Kelly Clarkson might be a rich and famous singer with millions of fans, but don't go thinking she's forgotten what it's like to be regular folk. Especially now that she is reportedly getting focused on eating healthy. During a visit to the Today show as a guest co-host earlier this week, Clarkson admitted that eating healthy is "really expensive," and that she might not have been able to afford it when she was growing up. Can we all just appreciate her honesty for a hot minute, please?
Today host Hoda Kotb sat down with The Voice judge to discuss beauty trends and weight loss. Clarkson started off by getting real about Botox when Kotb asked her if she'd had "work done." The American Idol alum responded that she wished she could but she's "scared" of it for good reason; "It actually says 'toxin' in the name, y'all. So I'm just gonna be like a Shar-Pei. I'm just gonna own it." Then the two women got into talking about Clarkson's recent weight loss. Kotb noted that Clarkson looked great, and wondered what she might have changed. Spoiler alert: it's not exercise. The singer admitted that she doesn't "work out, and I should. Because of your heart and stuff. But I do wine though."
This is the kind of mom I need in my mom friend group.
Clarkson is a mother of four; she is the stepmother to 16-year-old Savannah Blackstock and 11-year-old Seth Blackstock from husband Brandon's previous marriage, and mom to 4-year-old daughter River Rose and 2-year-old son Remington. In other words, between her career and her marriage and her family, she's a busy gal. But she recently decided to get serious about trying to be healthier for medical reasons, despite being busy; Clarkson said on Today that she has an autoimmune disease and thyroid problems. So she turned to a book called The Plant Paradox, which she credits with essentially teaching her to "understand food and understand what we do to food," according to Scary Mommy.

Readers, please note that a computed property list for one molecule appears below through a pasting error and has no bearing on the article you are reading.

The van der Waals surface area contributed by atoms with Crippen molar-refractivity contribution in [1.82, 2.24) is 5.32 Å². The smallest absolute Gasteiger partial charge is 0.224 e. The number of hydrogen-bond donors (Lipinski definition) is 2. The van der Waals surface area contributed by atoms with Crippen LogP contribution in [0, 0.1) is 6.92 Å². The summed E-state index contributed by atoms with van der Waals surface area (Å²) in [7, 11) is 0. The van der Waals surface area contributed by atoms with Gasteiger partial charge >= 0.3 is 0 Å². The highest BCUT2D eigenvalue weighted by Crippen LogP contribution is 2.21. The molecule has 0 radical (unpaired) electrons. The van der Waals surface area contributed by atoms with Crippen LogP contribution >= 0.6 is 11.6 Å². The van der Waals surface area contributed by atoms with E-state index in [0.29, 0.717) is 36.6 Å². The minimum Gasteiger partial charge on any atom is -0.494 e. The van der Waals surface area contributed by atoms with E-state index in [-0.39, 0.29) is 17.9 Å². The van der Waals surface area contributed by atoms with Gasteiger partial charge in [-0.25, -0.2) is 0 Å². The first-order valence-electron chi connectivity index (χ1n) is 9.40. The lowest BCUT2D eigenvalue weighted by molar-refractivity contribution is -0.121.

The book encourages people to avoid foods like whole grains, dairy, nuts, and things like tomatoes that can cause inflammation, and Clarkson noted that trying to feed her family from a much more limited, organic, fresh menu is terribly expensive, according to Today:
Honestly, I’m going to be real with you. It’s really expensive to do. I wish the government would really back humanity on this because it’s really, really hard to find [ingredients]. I was poor growing up, there’s no way my family could have afforded this. It helps out so much with health. Like I said, my auto-immune disease is, like, gone. And I’m, like, 37 pounds lighter!
Unfortunately, she's not wrong. Fresh fruits and vegetables tend to be considerably more expensive than processed foods, according to a report by Vox, and if you add the word "organic" into the mix... I mean, forget about it.
Fresh fruits and vegetables are essential to a healthy diet, as Clarkson has proven, but what can low-income families do if they can't afford them? It can even be a challenge to find fresh fruits and vegetables depending on where you live.
It's hard enough to follow a healthier diet when you can't actually afford to buy all the food and have the proper ingredients to feed you and your family, but it becomes incredibly prohibitive if you're living on a budget.
As Clarkson said in an interview with Extra, "Weight loss wasn't the goal, it was an overall health approach."
Wouldn't it be great if every person could choose food that would make them healthier, regardless of their income?